Fortunately for Barcelona, Atlético failed to finish any counterattacks due to the great defensive work of Lenglet and Piqué. They could not produce any shots from open play. Knowing it was now or never to remain in the title race, Simeone made another offensive substitution by replacing Filipe Luis for Álvaro Morata in the 58th minute, hoping to improve at counterattacking. Saúl became the left back while Koke moved to the double pivot.

Valverde trades midfield control to stretch Atlético’s defense

For Valverde, it became evident that Barcelona would not be able to control the game and that he needed another attacker to really stretch Atlético’s defense. So, as a reaction, in the 63rd minute, Valverde replaced Arthur for Malcom, who would play on the right wing. Now with Alba and Malcom on both wings, it was more difficult for Atlético to cover the full width of the pitch. However, this also meant Atlético could generate more dangerous counters and more dangerous set pieces too.

In the end, the match – just like LaLiga as a whole, this season –  was put to rest by the stunning individual quality of Suárez and Messi, who took down Atlético with a switch one-two punch. In the 85th minute, Suárez took advantage of the stretched Atlético defense and the more open spaces in the middle to let loose a low, curved shot from outside the box that not even Oblak could stop. The next minute, Messi would deliver the finishing blow. He got into Atlético’s box through sheer skill and determination and then finished with an inhuman flick of his left foot, fooling both Godín and Oblak.


With an eleven-point lead and only seven matches remaining, Barcelona have practically sealed their La Liga title. However, tactical issues remain. Barcelona often seem more dangerous on the counterattack than in possession, and they struggled to control the game and disorder a rival with ten men. Fortunately, Piqué and Lenglet are in such outstanding forms that they nullify any potential counterattacks caused by the team’s lack of midfield control. Given Barcelona’s results this season, it almost feels petty to talk about their defects, but these are things that could genuinely penalize the team in Champions League, or with a genuinely rivaling  LaLiga contender next season.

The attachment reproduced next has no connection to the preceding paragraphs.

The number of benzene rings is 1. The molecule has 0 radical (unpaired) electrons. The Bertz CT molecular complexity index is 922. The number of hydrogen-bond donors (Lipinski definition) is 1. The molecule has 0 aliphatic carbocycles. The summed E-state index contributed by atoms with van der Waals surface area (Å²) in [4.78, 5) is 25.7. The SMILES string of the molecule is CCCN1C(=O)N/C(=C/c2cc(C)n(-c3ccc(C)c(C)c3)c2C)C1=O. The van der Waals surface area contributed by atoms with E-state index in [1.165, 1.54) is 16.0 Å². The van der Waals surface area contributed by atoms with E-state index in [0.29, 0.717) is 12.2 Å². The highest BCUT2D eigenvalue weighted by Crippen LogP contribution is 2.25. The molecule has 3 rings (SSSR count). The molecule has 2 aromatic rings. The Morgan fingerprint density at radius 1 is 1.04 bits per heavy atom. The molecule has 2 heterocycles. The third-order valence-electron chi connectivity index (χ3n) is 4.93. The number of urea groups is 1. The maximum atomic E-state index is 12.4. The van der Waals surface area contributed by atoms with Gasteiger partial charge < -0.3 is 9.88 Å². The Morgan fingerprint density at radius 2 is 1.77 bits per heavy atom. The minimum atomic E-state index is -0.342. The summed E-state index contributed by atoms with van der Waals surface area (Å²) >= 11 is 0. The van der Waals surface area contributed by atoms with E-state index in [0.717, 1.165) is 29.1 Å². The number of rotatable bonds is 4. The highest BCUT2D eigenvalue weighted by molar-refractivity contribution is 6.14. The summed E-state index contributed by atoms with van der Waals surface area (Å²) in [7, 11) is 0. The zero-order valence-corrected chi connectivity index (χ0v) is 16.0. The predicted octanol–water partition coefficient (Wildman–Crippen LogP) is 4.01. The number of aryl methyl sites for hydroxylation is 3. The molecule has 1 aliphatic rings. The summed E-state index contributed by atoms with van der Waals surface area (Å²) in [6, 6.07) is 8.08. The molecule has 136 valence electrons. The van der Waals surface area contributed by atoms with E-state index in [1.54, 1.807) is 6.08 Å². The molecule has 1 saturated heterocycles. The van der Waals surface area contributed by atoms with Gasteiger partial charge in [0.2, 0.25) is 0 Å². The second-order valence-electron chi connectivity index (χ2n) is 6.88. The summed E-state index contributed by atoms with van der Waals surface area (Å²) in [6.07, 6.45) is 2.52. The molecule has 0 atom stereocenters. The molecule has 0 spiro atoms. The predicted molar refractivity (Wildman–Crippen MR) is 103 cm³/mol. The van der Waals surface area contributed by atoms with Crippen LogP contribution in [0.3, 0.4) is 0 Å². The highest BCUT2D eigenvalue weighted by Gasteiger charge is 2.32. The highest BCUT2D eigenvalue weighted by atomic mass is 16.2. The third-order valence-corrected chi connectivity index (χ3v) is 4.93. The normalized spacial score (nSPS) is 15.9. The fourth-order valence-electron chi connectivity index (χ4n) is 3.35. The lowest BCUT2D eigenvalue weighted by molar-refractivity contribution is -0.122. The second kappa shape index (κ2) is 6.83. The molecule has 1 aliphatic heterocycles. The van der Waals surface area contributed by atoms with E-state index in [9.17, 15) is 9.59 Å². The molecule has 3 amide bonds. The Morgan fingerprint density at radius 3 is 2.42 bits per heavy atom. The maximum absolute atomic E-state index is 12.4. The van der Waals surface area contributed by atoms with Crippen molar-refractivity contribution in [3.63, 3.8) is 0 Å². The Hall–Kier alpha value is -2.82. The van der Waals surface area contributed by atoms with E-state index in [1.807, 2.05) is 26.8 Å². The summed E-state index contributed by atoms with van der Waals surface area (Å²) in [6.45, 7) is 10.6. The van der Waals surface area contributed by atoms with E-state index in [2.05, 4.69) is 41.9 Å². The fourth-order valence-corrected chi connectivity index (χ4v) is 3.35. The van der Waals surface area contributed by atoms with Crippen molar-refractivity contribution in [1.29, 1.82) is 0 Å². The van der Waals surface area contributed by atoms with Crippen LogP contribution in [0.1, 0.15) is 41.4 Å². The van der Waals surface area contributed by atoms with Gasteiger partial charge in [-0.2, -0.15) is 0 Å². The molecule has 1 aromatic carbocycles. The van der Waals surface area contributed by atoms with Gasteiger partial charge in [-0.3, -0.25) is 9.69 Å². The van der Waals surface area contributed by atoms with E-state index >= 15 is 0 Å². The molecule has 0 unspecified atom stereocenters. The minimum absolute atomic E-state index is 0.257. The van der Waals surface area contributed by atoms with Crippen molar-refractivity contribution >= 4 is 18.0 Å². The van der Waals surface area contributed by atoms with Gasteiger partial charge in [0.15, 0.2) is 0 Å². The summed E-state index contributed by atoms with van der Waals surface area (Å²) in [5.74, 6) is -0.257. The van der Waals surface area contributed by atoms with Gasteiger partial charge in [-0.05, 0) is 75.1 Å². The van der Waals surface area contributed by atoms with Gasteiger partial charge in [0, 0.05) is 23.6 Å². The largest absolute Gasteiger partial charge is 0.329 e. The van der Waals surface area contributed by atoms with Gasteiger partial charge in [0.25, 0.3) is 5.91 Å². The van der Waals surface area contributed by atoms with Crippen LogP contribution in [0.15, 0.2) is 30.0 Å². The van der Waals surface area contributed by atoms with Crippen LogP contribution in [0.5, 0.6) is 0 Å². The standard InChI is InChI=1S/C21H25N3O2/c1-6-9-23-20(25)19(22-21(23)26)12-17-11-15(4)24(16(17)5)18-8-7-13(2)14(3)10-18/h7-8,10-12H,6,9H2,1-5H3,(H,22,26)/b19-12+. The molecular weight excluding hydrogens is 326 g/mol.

As for Atlético, their season is now over, barring a jostle for second place with Real Madrid. It is a shame that it took over half a season for the team to find the right midfield and offensive structure, because it happened a little too late. Before Costa’s sending off, Atlético looked confident playing out from the back without the need for long balls. However, even if their buildup mechanisms have improved, Atlético still have issues in the final third. When Correa is not playing, Atlético seem to lack the speed and dribbling to disorder opponents in the final third. If Costa and Morata don’t play together, they also seem to lack enough men in the opponent’s box.

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José Pérez (31) writes and talks about anything football-related: players, tactics, analytics, the relationship between football and society. Whenever he is not working on high-power lasers, he tries to keep up with all big five European leagues, but focuses particularly on La Liga. Outside of Between the Posts, you can find him arguing with people and posting analyses on Twitter or answering questions on Quora. [ View all posts ]